The Traveling Salesman Problem Approximation

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The Traveling Salesman Problem Approximation. Rachit Shah March 3 Class Notes CSE Department UTA Arlington CSE 6311 Adv Comp Models and Algorithms Prof: Dr Gautam Das. Traveling Salesman Problem.

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### The Traveling Salesman Problem Approximation

Rachit Shah

March 3 Class Notes

CSE Department

UTA Arlington

CSE 6311 Adv Comp Models and Algorithms

Prof: Dr Gautam Das

Traveling Salesman Problem
• Traveling Salesman Problem (TSP): Given a complete graph with nonnegative edge costs, Find a minimum cost cycle visiting every vertex exactly once.
• Application (Example): Given a number of cities and the costs of traveling from any city to any other city, what is the cheapest round-trip route that visits each city exactly once and then returns to the starting city
Triangle Inequality

a + b ≥ c

• For example, cost of an edge as the euclidian distance between two points.
• Metric Traveling Salesman Problem (metric TSP): Given a complete graph with edge costs satisfying triangle inequalities, Find a minimum cost cycle visiting every vertex exactly once.

a

c

b

Metric TSP approximation
• The cost function satisfies the triangle inequality for all vertices u, v, w in V
• c(u,w) <= c(u,v) + c(v,w)
• Eulerian graphs and Eulerian circuits:
• Eulerian circuit: cycle that uses each edge exactly once
• Eulerian graph: graph with a Eulerian circuit
• An undirected graph is Eulerian iff each vertex has even degree
Approximate-TSP-tour (G)
• Find MST T of G
• Double every edge of the MST to get a Eulerian graph G’Idea: Get a tour from Minimum spanning tree without increasing its cost too much (at most twice).
• Find an Eulerian circuit E on G’
• Output the vertices of G in order of appearance in E
First let’s compare the optimal solutions of MST and TSP for any problem instance G=(V,E)

Optimal MST sol-n

Optimal TSP sol-n

A tree obtained from the tour

(*)

Cost (Opt. MST sol-n)

Cost (Opt. TSP sol-n)

Cost (of this tree)

Analysis
• This is a 2 approximation algorithm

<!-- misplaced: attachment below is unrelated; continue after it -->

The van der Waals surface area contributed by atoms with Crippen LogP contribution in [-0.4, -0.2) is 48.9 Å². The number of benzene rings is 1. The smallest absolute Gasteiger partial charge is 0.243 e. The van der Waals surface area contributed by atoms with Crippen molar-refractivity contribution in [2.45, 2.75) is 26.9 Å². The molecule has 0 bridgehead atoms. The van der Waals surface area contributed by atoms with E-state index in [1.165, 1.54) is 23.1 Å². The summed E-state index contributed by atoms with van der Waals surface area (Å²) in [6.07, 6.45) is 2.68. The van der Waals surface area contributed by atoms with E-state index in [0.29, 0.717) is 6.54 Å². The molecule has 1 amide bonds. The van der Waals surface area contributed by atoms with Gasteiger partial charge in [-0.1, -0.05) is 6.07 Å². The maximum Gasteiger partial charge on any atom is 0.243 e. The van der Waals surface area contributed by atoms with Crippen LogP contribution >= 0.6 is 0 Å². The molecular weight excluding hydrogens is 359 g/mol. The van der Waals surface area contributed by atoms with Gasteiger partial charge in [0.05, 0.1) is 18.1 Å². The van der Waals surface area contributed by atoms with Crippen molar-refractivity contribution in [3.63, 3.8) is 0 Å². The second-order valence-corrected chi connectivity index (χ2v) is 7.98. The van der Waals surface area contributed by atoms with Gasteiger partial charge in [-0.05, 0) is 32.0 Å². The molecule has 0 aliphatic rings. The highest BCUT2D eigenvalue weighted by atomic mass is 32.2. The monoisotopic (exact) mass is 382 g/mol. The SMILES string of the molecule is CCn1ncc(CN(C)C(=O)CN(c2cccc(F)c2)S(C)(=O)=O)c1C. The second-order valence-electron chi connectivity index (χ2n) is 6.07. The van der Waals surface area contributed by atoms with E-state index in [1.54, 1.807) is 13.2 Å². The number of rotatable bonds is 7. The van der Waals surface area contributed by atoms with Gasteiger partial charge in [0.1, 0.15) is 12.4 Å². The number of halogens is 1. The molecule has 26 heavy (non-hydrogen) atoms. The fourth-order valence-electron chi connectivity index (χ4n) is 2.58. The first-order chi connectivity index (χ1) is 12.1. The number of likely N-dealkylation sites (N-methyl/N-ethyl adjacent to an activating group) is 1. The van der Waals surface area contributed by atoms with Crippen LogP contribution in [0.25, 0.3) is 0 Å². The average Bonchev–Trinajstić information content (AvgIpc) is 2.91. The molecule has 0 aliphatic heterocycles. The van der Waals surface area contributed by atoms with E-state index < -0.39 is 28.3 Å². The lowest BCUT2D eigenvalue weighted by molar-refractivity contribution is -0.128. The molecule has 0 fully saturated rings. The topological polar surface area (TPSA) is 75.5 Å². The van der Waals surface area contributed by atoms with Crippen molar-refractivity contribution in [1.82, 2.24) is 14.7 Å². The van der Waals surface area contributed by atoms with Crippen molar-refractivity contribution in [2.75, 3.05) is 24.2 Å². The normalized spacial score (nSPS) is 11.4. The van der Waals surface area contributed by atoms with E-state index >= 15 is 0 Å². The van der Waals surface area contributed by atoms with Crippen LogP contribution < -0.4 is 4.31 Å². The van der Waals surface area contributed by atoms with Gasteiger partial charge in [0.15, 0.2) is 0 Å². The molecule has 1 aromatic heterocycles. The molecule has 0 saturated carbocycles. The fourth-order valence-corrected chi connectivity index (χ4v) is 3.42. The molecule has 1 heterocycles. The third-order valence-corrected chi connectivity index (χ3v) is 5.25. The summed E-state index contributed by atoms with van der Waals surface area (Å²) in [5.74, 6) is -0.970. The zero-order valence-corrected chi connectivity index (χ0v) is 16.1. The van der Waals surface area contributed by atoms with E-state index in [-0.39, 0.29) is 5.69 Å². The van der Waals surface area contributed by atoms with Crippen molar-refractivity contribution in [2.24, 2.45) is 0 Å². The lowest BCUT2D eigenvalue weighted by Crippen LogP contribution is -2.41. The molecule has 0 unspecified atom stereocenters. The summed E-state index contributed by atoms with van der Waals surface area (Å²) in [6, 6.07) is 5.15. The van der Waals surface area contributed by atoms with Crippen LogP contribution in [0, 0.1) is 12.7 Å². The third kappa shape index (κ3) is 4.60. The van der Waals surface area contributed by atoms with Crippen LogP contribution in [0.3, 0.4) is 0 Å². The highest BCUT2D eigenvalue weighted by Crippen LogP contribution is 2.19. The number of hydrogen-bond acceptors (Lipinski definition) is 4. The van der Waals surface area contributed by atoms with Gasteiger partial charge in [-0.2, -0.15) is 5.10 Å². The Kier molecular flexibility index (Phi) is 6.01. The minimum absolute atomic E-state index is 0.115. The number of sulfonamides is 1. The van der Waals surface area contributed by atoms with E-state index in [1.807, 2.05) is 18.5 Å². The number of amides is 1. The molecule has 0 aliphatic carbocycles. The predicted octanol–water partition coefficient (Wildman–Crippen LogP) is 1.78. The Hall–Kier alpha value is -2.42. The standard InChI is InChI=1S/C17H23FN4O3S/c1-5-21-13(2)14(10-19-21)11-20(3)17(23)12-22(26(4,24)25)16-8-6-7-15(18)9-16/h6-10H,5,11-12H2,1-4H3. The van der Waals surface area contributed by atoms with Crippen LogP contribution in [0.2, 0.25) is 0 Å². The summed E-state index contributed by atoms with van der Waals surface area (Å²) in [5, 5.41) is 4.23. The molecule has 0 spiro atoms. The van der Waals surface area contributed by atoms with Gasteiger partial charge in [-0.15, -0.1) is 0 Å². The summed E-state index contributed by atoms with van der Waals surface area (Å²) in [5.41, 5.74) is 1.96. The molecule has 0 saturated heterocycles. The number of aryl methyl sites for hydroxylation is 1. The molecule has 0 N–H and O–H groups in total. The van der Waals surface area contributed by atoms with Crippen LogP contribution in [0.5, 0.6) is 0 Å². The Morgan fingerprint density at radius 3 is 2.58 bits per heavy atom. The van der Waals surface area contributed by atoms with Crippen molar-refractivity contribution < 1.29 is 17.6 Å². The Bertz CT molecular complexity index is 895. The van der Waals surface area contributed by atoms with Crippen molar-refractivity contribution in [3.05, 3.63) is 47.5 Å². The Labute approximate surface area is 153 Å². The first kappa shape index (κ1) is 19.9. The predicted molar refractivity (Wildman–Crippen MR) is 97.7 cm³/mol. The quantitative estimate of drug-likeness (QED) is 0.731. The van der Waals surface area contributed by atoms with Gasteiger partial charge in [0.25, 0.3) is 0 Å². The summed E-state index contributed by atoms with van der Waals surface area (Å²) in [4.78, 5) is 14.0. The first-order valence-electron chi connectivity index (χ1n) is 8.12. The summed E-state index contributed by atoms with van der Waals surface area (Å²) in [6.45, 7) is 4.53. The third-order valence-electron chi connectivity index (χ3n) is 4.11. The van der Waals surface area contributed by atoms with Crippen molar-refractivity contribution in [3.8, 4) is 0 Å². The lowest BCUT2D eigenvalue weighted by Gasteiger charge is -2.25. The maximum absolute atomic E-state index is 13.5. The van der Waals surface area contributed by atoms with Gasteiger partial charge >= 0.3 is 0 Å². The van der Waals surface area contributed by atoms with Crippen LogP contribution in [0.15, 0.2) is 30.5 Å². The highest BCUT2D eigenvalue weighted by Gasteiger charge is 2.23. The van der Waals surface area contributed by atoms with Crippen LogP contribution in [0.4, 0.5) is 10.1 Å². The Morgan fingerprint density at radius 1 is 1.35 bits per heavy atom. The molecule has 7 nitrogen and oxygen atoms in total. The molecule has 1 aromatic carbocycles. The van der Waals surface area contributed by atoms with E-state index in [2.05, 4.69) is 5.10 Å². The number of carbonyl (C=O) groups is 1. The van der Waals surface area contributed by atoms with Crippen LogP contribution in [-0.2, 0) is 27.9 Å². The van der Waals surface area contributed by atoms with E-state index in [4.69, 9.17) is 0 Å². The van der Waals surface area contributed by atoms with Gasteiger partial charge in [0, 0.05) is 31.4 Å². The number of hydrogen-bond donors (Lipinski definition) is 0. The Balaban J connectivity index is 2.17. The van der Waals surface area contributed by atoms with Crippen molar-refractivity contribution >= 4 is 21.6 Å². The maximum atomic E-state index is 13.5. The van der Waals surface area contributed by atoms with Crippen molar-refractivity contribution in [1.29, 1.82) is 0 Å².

• MST < Euler Cycle = 2 * MST <= 2.0 TSP
• Can we improve this?
• The previous algorithm was a factor 2 algorithm.
• Recall Step 2:

Double every edge of the MST to get a Eulerian graph G’

• If we can work avoid this, we could possibly have a better solution !
Perfect Matching
• Matching: a matching is a subset M of E such that for all vertices v in V, at most one edge is incident on v.
• Perfect Matching: is a matching M such that for all vertices v in V exactly one edge of M is incident on v.
Minimum Weight Matching
• Perfect matching with minimum sum of weights
• Input: Complete weighted graph s, |v| is even
• Output: A pair of values (vi, vj) such that the sum of weights is smallest.
1.5 approximation algorithm

(Known as Christofides Heuristics)

• Find a MST T of G
• Find a minimum weight (perfect) matching M on the set of odd degree vertices in T.
• Add M to T to get the Eulerian graph G’
• Find an Eulerian circuit E on G’ by skipping vertices already seen (shortcutting)
• Output the vertices of G in order of appearance in E
Step 2: Even nodes with odd degree??
• How can I know that I always have even number of nodes, which have odd degree, for me to do the MATCHING?
• Let Sum(d) = 2m, where m= number of edges. Therefore Sum(d) is even.
• Let SumEven(d) to be the sum of degrees of the vertices which have even degree, SumEven(d) is also even.
• Therefore SumOdd(d)=Sum(d)-SumEven(d) = 2k, k=1,2,…, which means that the sum of degrees of the vertices which have odd degree each is also an even number. Thus there are even numbers of vertices which have odd number of degree.
Analysis

TSP = match1 + match2 (we can divide TSP in two mutually exclusive matchings)

MWM <= min{ match1, match2}

• Match1 + match 2 = TSP
• MWM + MWM <= TSP (MWM <= match1 and MWM <= match2)
• MWM <= .5 TSP

MWM <= .5 TSP

MST < Euler Cycle

= MST + MWM <= TSP + .5 TSP

= 1.5 TSP